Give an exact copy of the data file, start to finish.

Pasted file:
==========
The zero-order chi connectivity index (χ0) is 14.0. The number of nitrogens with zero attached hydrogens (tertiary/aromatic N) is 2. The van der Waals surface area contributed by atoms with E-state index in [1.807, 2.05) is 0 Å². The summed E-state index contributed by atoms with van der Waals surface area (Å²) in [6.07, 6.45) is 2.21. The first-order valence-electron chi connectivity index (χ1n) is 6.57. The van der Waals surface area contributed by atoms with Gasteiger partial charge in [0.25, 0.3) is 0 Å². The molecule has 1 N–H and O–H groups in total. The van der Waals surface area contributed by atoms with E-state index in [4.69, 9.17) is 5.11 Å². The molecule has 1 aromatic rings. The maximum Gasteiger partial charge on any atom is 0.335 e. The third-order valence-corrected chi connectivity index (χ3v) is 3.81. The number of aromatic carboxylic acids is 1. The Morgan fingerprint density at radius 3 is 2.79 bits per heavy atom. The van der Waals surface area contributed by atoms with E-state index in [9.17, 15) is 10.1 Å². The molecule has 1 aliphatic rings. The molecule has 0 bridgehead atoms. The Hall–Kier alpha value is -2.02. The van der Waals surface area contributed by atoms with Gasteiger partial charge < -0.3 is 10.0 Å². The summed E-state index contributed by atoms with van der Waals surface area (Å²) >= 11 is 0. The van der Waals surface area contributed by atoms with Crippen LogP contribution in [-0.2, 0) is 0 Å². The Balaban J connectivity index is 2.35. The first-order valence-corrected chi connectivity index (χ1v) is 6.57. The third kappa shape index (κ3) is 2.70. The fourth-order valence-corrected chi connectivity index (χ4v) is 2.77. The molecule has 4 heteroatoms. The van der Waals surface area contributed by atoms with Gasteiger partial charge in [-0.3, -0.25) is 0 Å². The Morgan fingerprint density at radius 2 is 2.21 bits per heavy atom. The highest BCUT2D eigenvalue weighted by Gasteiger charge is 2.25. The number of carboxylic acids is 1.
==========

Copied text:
The zero-order chi connectivity index (χ0) is 14.0. The number of nitrogens with zero attached hydrogens (tertiary/aromatic N) is 2. The van der Waals surface area contributed by atoms with E-state index in [1.807, 2.05) is 0 Å². The summed E-state index contributed by atoms with van der Waals surface area (Å²) in [6.07, 6.45) is 2.21. The first-order valence-electron chi connectivity index (χ1n) is 6.57. The van der Waals surface area contributed by atoms with Gasteiger partial charge in [0.25, 0.3) is 0 Å². The molecule has 1 N–H and O–H groups in total. The van der Waals surface area contributed by atoms with E-state index in [4.69, 9.17) is 5.11 Å². The molecule has 1 aromatic rings. The maximum Gasteiger partial charge on any atom is 0.335 e. The third-order valence-corrected chi connectivity index (χ3v) is 3.81. The number of aromatic carboxylic acids is 1. The Morgan fingerprint density at radius 3 is 2.79 bits per heavy atom. The van der Waals surface area contributed by atoms with E-state index in [9.17, 15) is 10.1 Å². The molecule has 1 aliphatic rings. The molecule has 0 bridgehead atoms. The Hall–Kier alpha value is -2.02. The van der Waals surface area contributed by atoms with Gasteiger partial charge < -0.3 is 10.0 Å². The summed E-state index contributed by atoms with van der Waals surface area (Å²) >= 11 is 0. The van der Waals surface area contributed by atoms with Crippen LogP contribution in [-0.2, 0) is 0 Å². The Balaban J connectivity index is 2.35. The first-order valence-corrected chi connectivity index (χ1v) is 6.57. The third kappa shape index (κ3) is 2.70. The fourth-order valence-corrected chi connectivity index (χ4v) is 2.77. The molecule has 4 heteroatoms. The van der Waals surface area contributed by atoms with Gasteiger partial charge in [-0.3, -0.25) is 0 Å². The Morgan fingerprint density at radius 2 is 2.21 bits per heavy atom. The highest BCUT2D eigenvalue weighted by Gasteiger charge is 2.25. The number of carboxylic acids is 1.